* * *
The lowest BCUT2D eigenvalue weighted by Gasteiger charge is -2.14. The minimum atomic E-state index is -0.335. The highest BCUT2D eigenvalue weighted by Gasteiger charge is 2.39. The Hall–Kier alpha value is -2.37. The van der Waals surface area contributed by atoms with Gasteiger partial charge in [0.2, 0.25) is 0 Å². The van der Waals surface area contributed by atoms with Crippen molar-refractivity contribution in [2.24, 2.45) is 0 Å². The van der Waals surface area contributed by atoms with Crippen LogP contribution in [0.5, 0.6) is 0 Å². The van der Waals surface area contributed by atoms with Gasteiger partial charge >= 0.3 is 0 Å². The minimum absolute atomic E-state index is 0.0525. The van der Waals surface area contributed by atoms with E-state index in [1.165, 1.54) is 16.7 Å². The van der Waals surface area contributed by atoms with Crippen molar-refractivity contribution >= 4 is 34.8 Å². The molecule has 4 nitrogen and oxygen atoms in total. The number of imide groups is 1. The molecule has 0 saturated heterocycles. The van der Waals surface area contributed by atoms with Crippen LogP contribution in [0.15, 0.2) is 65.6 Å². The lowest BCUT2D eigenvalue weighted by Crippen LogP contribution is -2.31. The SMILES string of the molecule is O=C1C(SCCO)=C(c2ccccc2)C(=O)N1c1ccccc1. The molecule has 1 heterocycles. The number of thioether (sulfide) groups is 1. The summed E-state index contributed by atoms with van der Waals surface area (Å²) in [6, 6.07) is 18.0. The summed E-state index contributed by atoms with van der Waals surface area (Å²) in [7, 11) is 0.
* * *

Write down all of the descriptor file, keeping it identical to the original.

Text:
The lowest BCUT2D eigenvalue weighted by Gasteiger charge is -2.14. The minimum atomic E-state index is -0.335. The highest BCUT2D eigenvalue weighted by Gasteiger charge is 2.39. The Hall–Kier alpha value is -2.37. The van der Waals surface area contributed by atoms with Gasteiger partial charge in [0.2, 0.25) is 0 Å². The van der Waals surface area contributed by atoms with Crippen molar-refractivity contribution in [2.24, 2.45) is 0 Å². The van der Waals surface area contributed by atoms with Crippen LogP contribution in [0.5, 0.6) is 0 Å². The van der Waals surface area contributed by atoms with Gasteiger partial charge >= 0.3 is 0 Å². The minimum absolute atomic E-state index is 0.0525. The van der Waals surface area contributed by atoms with E-state index in [1.165, 1.54) is 16.7 Å². The van der Waals surface area contributed by atoms with Crippen molar-refractivity contribution >= 4 is 34.8 Å². The molecule has 4 nitrogen and oxygen atoms in total. The number of imide groups is 1. The molecule has 0 saturated heterocycles. The van der Waals surface area contributed by atoms with Crippen LogP contribution in [0.15, 0.2) is 65.6 Å². The lowest BCUT2D eigenvalue weighted by Crippen LogP contribution is -2.31. The SMILES string of the molecule is O=C1C(SCCO)=C(c2ccccc2)C(=O)N1c1ccccc1. The molecule has 1 heterocycles. The number of thioether (sulfide) groups is 1. The summed E-state index contributed by atoms with van der Waals surface area (Å²) in [6, 6.07) is 18.0. The summed E-state index contributed by atoms with van der Waals surface area (Å²) in [7, 11) is 0.